Don Martin is a star hockey player with the Wildcats until he is barred from Hockey for hitting a referee. Through the actions of Chris, Don is able to get a job with Buzz Fletcher's ...
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Nora and her uncle get railroaded into spending the night at a broken-down hotel in Canada. After Nora falls for the handsome owner, she convinces her uncle to invest in the inn and ... See full summary »
When Phil Corey's band arrives at the Idaho ski resort its pianist Ted Scott is smitten with a Norwegian refugee he has sponsored, Karen Benson. When soloist Vivian Dawn quits, Karen stages an ice show as a substitute.
Don Martin is a star hockey player with the Wildcats until he is barred from Hockey for hitting a referee. Through the actions of Chris, Don is able to get a job with Buzz Fletcher's ice-show as the novelty act. Chris trains with Don and he is a success, and they marry. But Gale is also interested in Don and when Don has a chance to leave and join Jack's premiere show, Gale takes him drinking. As an alcoholic, he is in no shape to skate for Jack; so Buzz has Chris do a routine. Her act is great and Jack wants her, without Don, for his ice skating show. Don leaves her to allow her to go on to stardom.Written by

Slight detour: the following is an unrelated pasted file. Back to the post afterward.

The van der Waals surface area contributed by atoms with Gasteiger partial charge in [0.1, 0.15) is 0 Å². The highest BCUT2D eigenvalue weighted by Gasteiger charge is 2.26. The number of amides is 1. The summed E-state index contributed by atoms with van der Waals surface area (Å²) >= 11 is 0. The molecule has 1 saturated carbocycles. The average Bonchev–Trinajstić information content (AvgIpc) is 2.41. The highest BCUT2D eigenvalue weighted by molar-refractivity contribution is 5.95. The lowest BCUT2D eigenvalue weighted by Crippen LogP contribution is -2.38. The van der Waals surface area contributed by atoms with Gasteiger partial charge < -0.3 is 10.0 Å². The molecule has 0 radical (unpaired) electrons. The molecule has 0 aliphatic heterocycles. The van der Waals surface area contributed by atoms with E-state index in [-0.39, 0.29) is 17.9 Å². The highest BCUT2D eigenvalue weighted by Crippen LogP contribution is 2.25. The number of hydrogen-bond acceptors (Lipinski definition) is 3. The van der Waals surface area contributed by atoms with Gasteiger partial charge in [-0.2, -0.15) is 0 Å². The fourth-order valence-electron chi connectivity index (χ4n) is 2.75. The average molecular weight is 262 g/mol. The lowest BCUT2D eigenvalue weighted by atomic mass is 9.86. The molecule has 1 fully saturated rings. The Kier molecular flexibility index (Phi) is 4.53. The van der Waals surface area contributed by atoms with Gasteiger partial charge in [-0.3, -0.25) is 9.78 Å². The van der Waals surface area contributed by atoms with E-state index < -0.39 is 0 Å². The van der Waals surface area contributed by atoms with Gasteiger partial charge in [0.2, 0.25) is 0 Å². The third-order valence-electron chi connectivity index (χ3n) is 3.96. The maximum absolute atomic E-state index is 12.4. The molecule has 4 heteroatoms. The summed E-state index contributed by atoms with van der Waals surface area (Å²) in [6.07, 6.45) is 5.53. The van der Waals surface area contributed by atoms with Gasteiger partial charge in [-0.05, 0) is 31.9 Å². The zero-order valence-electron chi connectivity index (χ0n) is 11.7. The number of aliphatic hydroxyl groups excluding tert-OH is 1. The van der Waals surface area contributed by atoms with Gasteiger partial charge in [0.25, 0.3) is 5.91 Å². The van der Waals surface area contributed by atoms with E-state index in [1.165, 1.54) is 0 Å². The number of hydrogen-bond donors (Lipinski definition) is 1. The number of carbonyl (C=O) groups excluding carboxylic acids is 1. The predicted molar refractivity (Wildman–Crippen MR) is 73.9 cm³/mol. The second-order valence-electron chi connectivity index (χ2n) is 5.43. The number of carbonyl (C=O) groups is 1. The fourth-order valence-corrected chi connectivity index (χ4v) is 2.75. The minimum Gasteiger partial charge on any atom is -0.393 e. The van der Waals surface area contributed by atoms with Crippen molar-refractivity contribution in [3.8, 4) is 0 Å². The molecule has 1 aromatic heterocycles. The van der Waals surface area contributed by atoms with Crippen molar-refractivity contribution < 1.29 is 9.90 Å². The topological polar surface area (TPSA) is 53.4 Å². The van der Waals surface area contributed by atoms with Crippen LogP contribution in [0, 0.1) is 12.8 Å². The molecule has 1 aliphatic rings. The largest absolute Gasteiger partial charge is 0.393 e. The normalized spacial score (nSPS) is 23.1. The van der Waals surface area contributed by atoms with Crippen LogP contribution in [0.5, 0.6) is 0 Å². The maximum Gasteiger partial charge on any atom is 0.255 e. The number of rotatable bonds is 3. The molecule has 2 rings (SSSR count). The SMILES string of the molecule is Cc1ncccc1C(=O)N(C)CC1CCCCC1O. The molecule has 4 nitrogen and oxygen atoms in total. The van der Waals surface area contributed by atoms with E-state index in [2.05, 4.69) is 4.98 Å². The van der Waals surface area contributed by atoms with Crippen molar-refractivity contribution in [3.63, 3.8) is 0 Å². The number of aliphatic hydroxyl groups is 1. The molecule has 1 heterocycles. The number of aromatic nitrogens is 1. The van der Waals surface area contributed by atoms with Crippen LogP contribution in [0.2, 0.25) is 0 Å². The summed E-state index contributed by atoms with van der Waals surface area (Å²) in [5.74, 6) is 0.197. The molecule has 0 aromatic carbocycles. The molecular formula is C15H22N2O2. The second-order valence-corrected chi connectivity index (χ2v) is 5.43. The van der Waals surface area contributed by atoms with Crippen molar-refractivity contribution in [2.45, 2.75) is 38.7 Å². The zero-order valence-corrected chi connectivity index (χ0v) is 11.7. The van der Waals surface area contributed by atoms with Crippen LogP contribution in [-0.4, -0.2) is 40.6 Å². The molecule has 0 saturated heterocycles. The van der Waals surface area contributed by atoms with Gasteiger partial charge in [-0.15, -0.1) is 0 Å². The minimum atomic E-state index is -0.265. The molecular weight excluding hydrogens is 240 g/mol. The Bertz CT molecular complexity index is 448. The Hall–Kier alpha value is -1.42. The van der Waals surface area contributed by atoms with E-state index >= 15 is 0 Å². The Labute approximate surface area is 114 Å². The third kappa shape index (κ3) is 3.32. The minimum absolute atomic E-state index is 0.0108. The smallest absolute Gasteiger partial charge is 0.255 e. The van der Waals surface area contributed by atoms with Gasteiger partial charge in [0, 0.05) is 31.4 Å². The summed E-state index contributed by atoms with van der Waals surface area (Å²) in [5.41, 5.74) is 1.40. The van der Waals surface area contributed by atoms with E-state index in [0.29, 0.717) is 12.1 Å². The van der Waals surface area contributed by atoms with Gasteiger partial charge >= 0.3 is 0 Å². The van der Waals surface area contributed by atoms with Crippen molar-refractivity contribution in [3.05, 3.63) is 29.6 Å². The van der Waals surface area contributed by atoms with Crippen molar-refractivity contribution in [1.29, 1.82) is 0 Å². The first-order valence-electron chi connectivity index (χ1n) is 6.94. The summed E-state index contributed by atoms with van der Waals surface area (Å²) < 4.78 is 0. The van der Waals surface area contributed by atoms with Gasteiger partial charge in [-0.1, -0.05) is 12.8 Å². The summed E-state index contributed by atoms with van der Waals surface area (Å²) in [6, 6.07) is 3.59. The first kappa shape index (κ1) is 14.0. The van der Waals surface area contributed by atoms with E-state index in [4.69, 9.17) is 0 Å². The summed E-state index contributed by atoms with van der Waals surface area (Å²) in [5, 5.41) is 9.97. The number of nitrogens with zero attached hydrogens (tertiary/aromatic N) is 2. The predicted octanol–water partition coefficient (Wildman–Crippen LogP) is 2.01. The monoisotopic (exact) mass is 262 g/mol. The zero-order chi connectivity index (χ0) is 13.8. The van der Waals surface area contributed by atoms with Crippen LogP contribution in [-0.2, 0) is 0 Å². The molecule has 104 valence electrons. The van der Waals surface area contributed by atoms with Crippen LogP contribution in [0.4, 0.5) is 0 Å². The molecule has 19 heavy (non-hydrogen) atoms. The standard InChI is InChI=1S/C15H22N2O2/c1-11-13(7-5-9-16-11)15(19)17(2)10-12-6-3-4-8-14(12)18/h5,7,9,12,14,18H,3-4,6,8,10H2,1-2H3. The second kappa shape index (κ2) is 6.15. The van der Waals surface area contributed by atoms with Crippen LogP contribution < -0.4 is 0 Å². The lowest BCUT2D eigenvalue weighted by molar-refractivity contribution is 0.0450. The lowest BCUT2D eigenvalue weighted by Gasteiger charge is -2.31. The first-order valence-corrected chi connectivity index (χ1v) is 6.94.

Tony Fontana <firstname.lastname@example.org>
Sonja Henie stars with Michael O'Shea and Marie McDonald in "It's a Pleasure," a 1945 film done for RKO.
Naturally the focus is on skating, and lots of it, as Sonja, playing Chris Linden, falls in love and marries a down and out hockey player named Don Martin (O'Shea). The two work for an ice show, run by Buzz (William Johnson). His wife Gale (McDonald) is madly in love with Don, and when he gets a chance to skate for an impresario and possibly leave the country, she sabotages him. The result brings problems for Don and Chris -- as well as Buzz and Gale.
Nothing much here on plot, but the film is in color and the skating shows are dazzling. Henie's skating seems old-fashioned now because she didn't have the double axels and salchows they have now. However, she was one heck of a spinner, a fast skater, a graceful dancer, and a sparkling presence on ice.
Marie McDonald is absolutely stunning and just made for the vivid color. My one quibble is the casting of the likable Michael O'Shea. He was cute, good at comedy, and must have had something - after all, he was married to Virginia Mayo -- but it was hard to see why both Henie and McDonald were drooling after him. The character had been banned from hockey after getting into a fight, plus he had a drinking problem. It would have been more believable if he'd been a more typical leading man, but a bad boy. Glenn Ford and William Holden come to mind.
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